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It’s safe to say that this is the first time Tom Cruise has been mentioned in the TripleWide Media blog. In his new movie Oblivion projection mapping is used in way that is pretty remarkable, and we wanted to share a little “behind the scenes” info we stumbled upon at DefinitonMagazine.com. The director of photography, Claudio Miranda (Life of Pi), and Joseph Kosinski who had recently directed Tron decided to minimize the use of blue screen and instead make the most of projection mapping. Miranda and Kosinski, both known for incredible visuals, create an immersive environment in Oblivion.
Photo: Universal Pictures
The keyword here is clean. The Sky Tower depicted in Oblivion is as sterile as a doctor’s office and as beautiful as a mountaintop view all at the same time. Claudio Miranda decided projection was the right method to capture the grandeur he had dreamed of. With such large, bright projections the lighting and time of day could be changed with the push of a button, meaning the environment was incredibly flexible. Instead of utilizing a full-out lighting rig, projection served as most of the on-set light. This allowed for accurate lighting representation on actors faces and the environment as a whole.
The actors really enjoyed using less imagination than is usually required to act in a sci-fi movie. Tom Cruise described the setting as “epic” and stated that the projection helped him interact with the set and environment. That is actually what Tom Cruise is saying in the picture to the left (while looking like a true artist in that black turtleneck).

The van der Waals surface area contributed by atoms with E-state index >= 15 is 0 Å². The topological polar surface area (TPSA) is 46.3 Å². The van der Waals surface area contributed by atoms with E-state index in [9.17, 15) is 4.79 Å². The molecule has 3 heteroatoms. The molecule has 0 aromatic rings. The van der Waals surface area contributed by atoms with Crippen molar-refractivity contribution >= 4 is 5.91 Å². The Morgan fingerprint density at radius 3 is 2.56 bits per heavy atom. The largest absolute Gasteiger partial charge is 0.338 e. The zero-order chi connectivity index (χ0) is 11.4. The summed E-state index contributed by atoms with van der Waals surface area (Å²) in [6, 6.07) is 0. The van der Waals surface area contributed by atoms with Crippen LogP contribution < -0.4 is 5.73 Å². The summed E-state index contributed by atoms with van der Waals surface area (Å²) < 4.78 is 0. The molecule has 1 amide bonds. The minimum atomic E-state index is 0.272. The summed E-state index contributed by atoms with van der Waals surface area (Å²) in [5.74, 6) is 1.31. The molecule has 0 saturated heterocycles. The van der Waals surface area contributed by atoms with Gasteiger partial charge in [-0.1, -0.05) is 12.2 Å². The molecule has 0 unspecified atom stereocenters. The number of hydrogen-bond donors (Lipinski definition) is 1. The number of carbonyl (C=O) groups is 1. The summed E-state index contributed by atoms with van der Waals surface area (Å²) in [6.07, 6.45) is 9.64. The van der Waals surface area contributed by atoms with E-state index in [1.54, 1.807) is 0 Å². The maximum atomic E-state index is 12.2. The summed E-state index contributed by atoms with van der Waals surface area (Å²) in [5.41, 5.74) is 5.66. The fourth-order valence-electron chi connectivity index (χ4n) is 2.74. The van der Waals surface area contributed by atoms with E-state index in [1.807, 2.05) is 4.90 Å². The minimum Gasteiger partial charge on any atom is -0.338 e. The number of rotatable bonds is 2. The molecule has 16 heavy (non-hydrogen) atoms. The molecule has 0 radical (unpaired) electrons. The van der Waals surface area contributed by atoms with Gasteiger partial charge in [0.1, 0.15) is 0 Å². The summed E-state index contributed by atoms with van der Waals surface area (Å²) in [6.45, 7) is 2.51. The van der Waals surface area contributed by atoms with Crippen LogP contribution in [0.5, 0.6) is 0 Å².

How’d They Do It?
Good question! You’re looking at a 500 foot wide by 42 foot tall screen with required 21 projectors. The screen wrapped 270 degrees around the set. Talk about an immersive environment. The projection was stitched together by PRG, a well known entertainment technology company. Seaming software was used to create the seamless environment. With just three week of install time and 10 projectionist look at what is possible! (sarcasm!)
Photo: Universal Pictures
The content used for Oblivion is the result of over two weeks of filming on top of a volcano in Hawaii. The footage from three cameras was stitched together to form the beautiful sky outside the Sky Tower. If you happen to be looking for cloud-filled content we’ve got plenty. Check us out!
“Flying Clouds” by Brian Garcia
Want to hear more? Check out this video we found for some more from the movie-set.